Ladies and gentlemen,
Thank you very much for inviting the Federal Foreign Office to open this year's Asia-Pacific Weeks.
Foreign Minister Steinmeier would have loved to have been here.
But unfortunately he has been called away to another appointment at short notice.
He is very sorry not to be able to join you now, and sends his apologies and greetings to you all.
I would like to extend his, or perhaps I should say “our” best wishes to the Governing Mayor and to all participants in the Asia-Pacific Weeks, which are this year celebrating their tenth anniversary.
I hope this anniversary is a great success!
The Asia-Pacific Weeks are a unique series of events covering politics, economics, science, and culture, as well as creative and artistic themes, which will turn Berlin into a window on Asia for the next two weeks.
They also give us an opportunity to take our ideas and designs to Asia – an opportunity that is enthusiastically seized, as a brief look at the rich and varied programme shows.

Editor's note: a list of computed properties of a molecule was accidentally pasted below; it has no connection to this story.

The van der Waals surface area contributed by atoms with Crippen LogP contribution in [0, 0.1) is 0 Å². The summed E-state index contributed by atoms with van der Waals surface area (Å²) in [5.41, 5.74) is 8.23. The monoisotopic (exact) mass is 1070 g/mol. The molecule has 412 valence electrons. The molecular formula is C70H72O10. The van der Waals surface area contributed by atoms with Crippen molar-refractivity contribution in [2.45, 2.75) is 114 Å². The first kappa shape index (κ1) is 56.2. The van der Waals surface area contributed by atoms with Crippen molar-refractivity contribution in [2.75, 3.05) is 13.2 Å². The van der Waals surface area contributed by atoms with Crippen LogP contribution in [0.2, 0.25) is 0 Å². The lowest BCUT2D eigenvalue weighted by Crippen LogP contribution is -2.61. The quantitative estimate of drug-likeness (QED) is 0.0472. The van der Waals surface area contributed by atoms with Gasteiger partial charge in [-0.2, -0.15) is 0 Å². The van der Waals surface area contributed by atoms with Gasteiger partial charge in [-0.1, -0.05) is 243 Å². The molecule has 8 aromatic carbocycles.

The Asian boom has also made it into the Federal Foreign Office. Indeed, the priority theme at this year's Ambassadors Conference, which brings together the Heads of the German Missions from around the world, was “The rise of Asia – opportunities, options and challenges”.
Without going into too much detail, we can provisionally sum up how we see things.
- First: Asia-Pacific is changing the world. This conclusion reflects word for word the motto chosen by this year's Asia-Pacific Weeks in Berlin. In other words, developments in Asia have an impact far beyond the region itself – they are felt in Europe, Africa, America and the Middle East.
- Second: The rise of Asia is not a distant dream. It is happening now. And the changes that it brings can already be seen.
- Third: Asia is an issue that touches on almost all policy areas, both domestic and foreign. Our way of dealing with it must be suitably holistic.